By Ken Bredemeier
U.S. President Joe Biden signed executive orders Tuesday to start to dismantle former President Donald Trump’s restrictive immigration policies, including an attempt to reunite families that had been separated at the U.S.-Mexican border.
“I’m not making new law. I’m eliminating bad policy,” Biden said while signing the orders.
In the first hours of his presidency two weeks ago, Biden acted to halt construction of Trump’s $16 billion wall along the border and sent a far-reaching immigration bill to Congress, where lawmakers have long been stalemated between liberals looking to ease the path to U.S. citizenship and conservatives seeking to stem unauthorized immigration.
Biden’s immediate focus is on the 3,100-kilometer southern border with Mexico, where Trump tried to keep thousands of migrants from Mexico, Honduras, El Salvador and Guatemala from entering the U.S.
Trump led repair and expansion of a border wall and imposed tough detention and deportation policies for those who made it across the desolate border terrain and into the United States.
One of the orders Biden is signing would establish a task force designed to reunite more than 600 migrant children with their parents after federal authorities had split them up at the border in 2017 and 2018. Officials say first lady Jill Biden is expected to play an active role in the effort.
At the ceremony signing the executive orders, Biden said he hoped to remove “the stain” of family separations. Biden did not take questions from reporters Tuesday.
“President Biden’s strategy is centered on the basic premise that our country is safe and stronger and more prosperous with a safe, orderly and humane immigration system that welcomes immigrants, keeps families together and allows people — both newly arrived immigrants and people who have lived here for generations — to more fully contribute to our country,” the senior official told reporters.
The official said that Trump “was so focused on the wall that he did nothing to address the root cause of why people are coming to our southern border. It was a limited, wasteful and naive strategy, and it failed.”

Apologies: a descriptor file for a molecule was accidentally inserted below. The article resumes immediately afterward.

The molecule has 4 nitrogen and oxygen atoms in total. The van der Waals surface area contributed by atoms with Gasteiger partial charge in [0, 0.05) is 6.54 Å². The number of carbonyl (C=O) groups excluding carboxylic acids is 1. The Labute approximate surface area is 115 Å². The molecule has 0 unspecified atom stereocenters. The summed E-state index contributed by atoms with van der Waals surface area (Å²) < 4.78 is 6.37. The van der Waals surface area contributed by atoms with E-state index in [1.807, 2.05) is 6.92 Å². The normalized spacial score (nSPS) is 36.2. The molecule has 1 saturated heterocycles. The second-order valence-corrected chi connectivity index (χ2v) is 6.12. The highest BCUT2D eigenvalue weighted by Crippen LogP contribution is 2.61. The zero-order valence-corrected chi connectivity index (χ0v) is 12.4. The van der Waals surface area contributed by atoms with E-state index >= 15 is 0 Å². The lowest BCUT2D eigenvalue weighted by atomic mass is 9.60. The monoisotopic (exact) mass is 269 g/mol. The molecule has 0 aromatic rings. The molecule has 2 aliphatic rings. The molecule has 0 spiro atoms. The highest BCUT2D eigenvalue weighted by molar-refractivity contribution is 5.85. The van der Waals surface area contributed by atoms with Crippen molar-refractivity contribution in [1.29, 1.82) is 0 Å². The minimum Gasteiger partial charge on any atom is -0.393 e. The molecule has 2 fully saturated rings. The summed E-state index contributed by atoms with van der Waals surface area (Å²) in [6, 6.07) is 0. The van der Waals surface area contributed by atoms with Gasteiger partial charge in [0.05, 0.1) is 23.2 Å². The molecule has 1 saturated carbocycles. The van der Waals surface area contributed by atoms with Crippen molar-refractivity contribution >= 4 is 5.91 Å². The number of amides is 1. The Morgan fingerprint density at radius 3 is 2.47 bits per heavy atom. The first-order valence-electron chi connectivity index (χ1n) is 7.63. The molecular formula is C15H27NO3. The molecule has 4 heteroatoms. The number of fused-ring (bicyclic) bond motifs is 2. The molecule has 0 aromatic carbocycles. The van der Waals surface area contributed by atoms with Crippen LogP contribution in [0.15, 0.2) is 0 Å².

By contrast, backers of the previous administration’s border initiatives said Biden’s orders will lead to chaos and lawlessness.
“By resuming the pre-pandemic pace of visas, abandoning common-sense asylum policies, and increasing the burden on our strained social safety net, these orders will advance a dangerous open-borders policy, take away jobs from Americans struggling to find employment, and kneecap America’s economic recovery from lockdowns,” Jessica Anderson, director of the political advocacy arm of Washington-based Heritage Foundation, said in a statement.
Biden plans to offer new aid to Central American countries to combat corruption and reinstate a program for certain at-risk children to live in the U.S.
The president also is directing the U.S. Homeland Security agency to review a Trump policy that requires non-Mexican migrants to stay in Mexico until their immigration court date in the U.S. but not immediately dismantle the program.
The policy has left 60,000 asylum seekers waiting in dangerous border towns. Biden has already stopped new enrollments in the program but not disclosed how he intends to deal with those still waiting in Mexico.
The president also plans to restore a program from the last Democratic administration under President Barack Obama allowing children under the age of 18 to apply to legally reunite with their parents already living in the United States.
“The situation at the border will not transform overnight,” the senior Biden official said. “This is in large part due to the damage done over the last four years, but we are committed to addressing it in full.”
More than 70,000 migrants have been detained or arrested at the border in each of the past four months, according to the U.S. Customs and Border Protection agency.
Biden’s directives will also call for restoring the U.S. asylum system, which Trump had overhauled, making it exceedingly difficult for migrants to be granted asylum in the U.S.
However, Biden’s immigration changes could face various court challenges. In his first week in office, he already sustained one legal setback when a federal judge temporarily blocked his 100-day pause in deportations while the case proceeds.